Classical Pianist Jeeyoon Kim On The Inspiration Behind New Album 'Over. Above. Beyond.'
Jeeyoon Kim was growing up in Korea when she started playing the piano at the age of four. Since then she's traveled all over the world sharing her gift with the public. The classical pianist will mark the release of her new album over above beyond with enough coming performance in San Diego. I spoke with him recently about her music and how she uses the piano to give hope and inspiration. For this particular album I was Emad's and I'm flying flying over the horizon over about beyond and I ask listeners to fly with me and I selected pieces like inspiring for the flight and I wanted to give convey a sense of lightness and hope. And I select the pieces that have a vision of flight and into this album that's great so you're really taking them on a journey through this. So I notice there's a listening manual that comes with the album. How do you want people to really enjoy your music. So for this particular album I incorporated visual aspect of it actual into over ABAB beyond the concert. I have newly commissioned illustrations with New York based artist ception. So for the piece Brahms Variations and he created 12 different illustrations only for this piece only based on my interpretation and they will be projected during the concert with the art and for the listener who cannot come to my concert and I Crede up over above beyond the manual e.g. if few bhatta electronic devices and how to use this CD. So what I did was find an hour and a half from your life and you imagine the visual why you listen. And there are times when you see that visual nature which you as you take a walk then take a picture with your phone and share hash tag over a bar beyond project on his Instagram Instagram or Facebook. And that way we can actually see how everybody say things hear things differently. It's great. So the piano isn't something you just started playing yesterday. I mean this has been a life long instrument for you. You started when you were just four years old. Right. Right. So it's it's basically I feel like piano is the extension of my body. That earliest memory I have is playing piano so I often say piano chose me you know any four year old if we can't think of them they don't really have that. OK I'm going to start piano right now so I'm very lucky my parents put me into a piano and I remember that going to piano stood on my own at age four. Nobody pushed me to go to play piano. I always enjoy playing piano at some point. I got really serious like getting into art high school and further east further into this career playing professionally. But by that point I was still enjoying. I was always that musical kid who liked to sing and so I don't think there was a definite decision that early on. But the key is keep going and keep loving. And early on and I think I knew I love Dick and so I do. How did you evolve to that point. You know I mean when you picked up the instrument at 4:00 you know you enjoy the music you enjoyed playing it. But then how did you find so much purpose in it over the years of my concert careers. The most rewarding thing I've found is people came up to me afterwards you know what I don't know how you did it but I feel healed. I feel hope through your music. You know I hope to experience that again. And your music moves me and over the years not the more recognition not the competition winning not the bigger hall but that very comment. Those collections are those people's feedback made me feel like this is what I had why I do it. Oftentimes I find that people are a little bit shy from the classical especially the younger generation don't have the ample experience of the older generation would have growing up. So me coming into it you know what this classic image is so awesome. So much passion so much of the human emotions much more diverse into it. If you just come in experience. And that's why I feel like I'm a messenger. I'm kind of offering bridge down between audience and me as a performer. Through classical music and I found the way I present concert which is with the microphone on the stage I always tell how I feel about each music before I play by doing it. They feel like oh you know I don't have to know about any classical music. I just. Want to be there. To share this very music together. And again in that setting I always say I am a mere receiver and I don't want to just be self-assessed receiving only so I get this music come through come through me. And so I can see this can come to you. And is that your main goal as a performer. Tell me about that. My main goal is to become a mere cop for the music. Not it's not about me. It's about the music it's about me to help. If I could talk to people to listen to music hey you know. Everything is OK and everything will be OK without me telling that exactly. Somehow they hear it and it feels lighter today. I think that's my job done and that's my going to keep going to help. It sounds like you really use the piano as an instrument of hope for a lot of people. Jeeyoon Kim thank you so much for joining us. Thank you very much.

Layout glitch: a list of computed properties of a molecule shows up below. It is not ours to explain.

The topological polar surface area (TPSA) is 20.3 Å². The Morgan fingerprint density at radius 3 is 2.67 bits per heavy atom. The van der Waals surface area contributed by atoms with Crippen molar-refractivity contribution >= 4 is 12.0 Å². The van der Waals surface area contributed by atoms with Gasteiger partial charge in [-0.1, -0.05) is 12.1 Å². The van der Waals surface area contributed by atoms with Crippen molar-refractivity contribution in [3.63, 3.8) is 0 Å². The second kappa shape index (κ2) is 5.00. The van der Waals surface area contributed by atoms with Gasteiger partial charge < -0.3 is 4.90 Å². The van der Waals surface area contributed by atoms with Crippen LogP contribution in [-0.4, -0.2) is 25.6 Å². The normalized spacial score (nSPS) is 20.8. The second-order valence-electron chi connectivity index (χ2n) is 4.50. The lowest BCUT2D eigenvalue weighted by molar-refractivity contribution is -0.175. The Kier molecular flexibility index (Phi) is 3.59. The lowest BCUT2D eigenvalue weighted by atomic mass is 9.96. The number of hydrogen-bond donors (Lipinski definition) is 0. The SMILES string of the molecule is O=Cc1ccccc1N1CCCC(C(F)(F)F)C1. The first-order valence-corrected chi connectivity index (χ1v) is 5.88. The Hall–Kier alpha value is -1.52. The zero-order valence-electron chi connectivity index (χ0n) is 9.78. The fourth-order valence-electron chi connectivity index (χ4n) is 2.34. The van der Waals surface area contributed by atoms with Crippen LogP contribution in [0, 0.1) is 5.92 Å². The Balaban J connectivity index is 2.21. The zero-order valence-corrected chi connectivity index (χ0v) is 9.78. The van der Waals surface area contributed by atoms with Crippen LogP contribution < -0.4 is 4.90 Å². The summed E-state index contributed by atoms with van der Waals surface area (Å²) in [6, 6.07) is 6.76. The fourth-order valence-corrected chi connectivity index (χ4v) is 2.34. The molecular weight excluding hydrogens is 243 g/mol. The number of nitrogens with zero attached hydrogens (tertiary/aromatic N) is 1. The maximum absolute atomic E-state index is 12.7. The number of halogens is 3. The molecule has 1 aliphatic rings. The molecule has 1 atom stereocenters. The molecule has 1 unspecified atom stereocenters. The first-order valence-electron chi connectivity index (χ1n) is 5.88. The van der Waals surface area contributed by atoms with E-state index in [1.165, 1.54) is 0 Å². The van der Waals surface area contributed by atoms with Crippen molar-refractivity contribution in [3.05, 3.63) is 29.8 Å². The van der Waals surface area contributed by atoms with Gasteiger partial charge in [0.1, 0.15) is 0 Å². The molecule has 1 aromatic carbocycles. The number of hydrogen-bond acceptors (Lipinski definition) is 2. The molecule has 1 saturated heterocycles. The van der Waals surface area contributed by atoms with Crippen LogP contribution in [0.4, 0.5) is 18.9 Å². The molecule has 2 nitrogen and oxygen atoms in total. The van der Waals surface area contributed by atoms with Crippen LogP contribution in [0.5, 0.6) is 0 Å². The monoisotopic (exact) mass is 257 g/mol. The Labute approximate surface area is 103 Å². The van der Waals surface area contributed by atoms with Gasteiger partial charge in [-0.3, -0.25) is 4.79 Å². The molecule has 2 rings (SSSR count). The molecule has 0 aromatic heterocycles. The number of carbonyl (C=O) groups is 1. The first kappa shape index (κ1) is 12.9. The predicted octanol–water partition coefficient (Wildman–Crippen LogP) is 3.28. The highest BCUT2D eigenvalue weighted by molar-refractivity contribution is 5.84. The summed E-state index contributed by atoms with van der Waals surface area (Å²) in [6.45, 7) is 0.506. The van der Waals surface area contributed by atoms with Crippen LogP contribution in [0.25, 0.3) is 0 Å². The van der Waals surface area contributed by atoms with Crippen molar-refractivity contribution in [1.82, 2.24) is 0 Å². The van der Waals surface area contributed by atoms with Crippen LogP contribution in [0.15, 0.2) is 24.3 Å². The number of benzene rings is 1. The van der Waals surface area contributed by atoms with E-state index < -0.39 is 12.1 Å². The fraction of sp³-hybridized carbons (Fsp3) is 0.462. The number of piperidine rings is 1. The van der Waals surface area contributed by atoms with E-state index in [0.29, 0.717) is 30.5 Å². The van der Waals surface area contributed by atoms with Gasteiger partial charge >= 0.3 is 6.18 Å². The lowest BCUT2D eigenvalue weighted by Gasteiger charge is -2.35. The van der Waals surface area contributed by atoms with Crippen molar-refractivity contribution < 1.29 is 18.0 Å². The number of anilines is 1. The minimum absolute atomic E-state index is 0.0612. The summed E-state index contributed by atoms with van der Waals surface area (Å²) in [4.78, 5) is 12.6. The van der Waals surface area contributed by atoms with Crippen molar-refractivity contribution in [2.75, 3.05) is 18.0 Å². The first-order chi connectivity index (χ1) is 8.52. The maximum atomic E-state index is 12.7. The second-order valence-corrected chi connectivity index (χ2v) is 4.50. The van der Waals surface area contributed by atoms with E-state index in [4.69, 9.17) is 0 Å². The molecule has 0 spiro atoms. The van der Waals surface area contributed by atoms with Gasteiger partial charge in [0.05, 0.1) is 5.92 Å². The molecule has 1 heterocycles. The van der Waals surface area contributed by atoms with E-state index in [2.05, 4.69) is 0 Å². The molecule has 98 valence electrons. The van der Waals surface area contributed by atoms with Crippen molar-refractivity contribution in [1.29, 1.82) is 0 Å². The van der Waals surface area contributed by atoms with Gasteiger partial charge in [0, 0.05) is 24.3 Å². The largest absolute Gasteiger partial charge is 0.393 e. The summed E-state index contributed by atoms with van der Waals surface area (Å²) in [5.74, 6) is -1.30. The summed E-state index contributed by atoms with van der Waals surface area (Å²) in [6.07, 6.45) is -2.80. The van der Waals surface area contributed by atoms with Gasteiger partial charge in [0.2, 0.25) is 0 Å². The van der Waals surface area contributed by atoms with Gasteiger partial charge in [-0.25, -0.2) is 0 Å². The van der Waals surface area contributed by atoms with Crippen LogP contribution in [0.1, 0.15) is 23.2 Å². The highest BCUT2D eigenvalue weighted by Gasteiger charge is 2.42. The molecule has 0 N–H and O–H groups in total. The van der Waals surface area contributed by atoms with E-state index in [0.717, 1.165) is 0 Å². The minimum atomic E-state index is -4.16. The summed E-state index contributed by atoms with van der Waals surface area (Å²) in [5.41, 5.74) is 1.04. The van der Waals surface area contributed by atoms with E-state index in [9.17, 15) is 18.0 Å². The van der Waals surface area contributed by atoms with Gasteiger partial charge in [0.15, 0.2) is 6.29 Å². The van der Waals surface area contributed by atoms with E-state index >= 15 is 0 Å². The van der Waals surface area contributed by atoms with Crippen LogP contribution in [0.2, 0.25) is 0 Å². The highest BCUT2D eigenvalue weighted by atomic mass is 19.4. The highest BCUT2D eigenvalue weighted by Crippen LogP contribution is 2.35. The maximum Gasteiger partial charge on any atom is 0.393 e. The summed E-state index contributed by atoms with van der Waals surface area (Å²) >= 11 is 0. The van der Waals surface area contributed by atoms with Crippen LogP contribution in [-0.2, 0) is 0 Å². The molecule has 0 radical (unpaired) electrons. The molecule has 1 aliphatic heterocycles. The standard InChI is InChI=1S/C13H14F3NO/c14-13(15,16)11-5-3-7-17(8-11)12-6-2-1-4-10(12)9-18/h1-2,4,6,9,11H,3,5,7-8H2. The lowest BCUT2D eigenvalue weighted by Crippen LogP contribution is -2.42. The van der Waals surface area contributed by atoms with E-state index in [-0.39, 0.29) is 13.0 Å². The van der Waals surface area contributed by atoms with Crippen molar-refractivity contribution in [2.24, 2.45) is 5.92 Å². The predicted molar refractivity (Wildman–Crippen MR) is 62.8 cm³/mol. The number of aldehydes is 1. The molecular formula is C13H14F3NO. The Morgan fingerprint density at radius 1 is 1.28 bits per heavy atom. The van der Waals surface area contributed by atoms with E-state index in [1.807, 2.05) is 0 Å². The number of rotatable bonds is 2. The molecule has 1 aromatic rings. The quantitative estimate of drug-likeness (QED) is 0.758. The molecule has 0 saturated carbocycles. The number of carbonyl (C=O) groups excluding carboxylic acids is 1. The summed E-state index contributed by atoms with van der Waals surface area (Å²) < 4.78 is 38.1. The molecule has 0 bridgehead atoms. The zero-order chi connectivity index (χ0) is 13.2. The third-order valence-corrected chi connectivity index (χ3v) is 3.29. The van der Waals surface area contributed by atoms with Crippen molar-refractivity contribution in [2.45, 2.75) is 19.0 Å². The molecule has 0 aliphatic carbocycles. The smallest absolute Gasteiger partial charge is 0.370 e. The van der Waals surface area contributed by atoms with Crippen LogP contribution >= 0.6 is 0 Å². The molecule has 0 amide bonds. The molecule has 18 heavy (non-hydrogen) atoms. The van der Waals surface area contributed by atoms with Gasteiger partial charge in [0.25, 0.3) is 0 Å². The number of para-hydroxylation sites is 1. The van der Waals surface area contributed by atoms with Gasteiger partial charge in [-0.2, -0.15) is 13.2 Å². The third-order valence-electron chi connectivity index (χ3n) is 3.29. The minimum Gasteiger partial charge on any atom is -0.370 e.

One of Jeeyoon Kim’s earliest memories is of playing the piano as a little girl in her native Korea.
“I feel like the piano is an extension of my body… I was always that musical kid, I loved to sing. The key is to keep going and keep loving and early on I think I knew I loved it and I still I do,” said Kim.
Kim has continued sharing her passion for the piano with audiences all over the world. On Sunday, the San Diego resident will mark the release of her new album, "Over. Above. Beyond." with a performance at The Scripps Research Institute. In addition to Kim's commentary from the stage, the concert will feature a dozen illustrations that will be projected on a screen to accompany some of the pieces off her new album.
Kim talks about the making of her new album on Midday on Wednesday.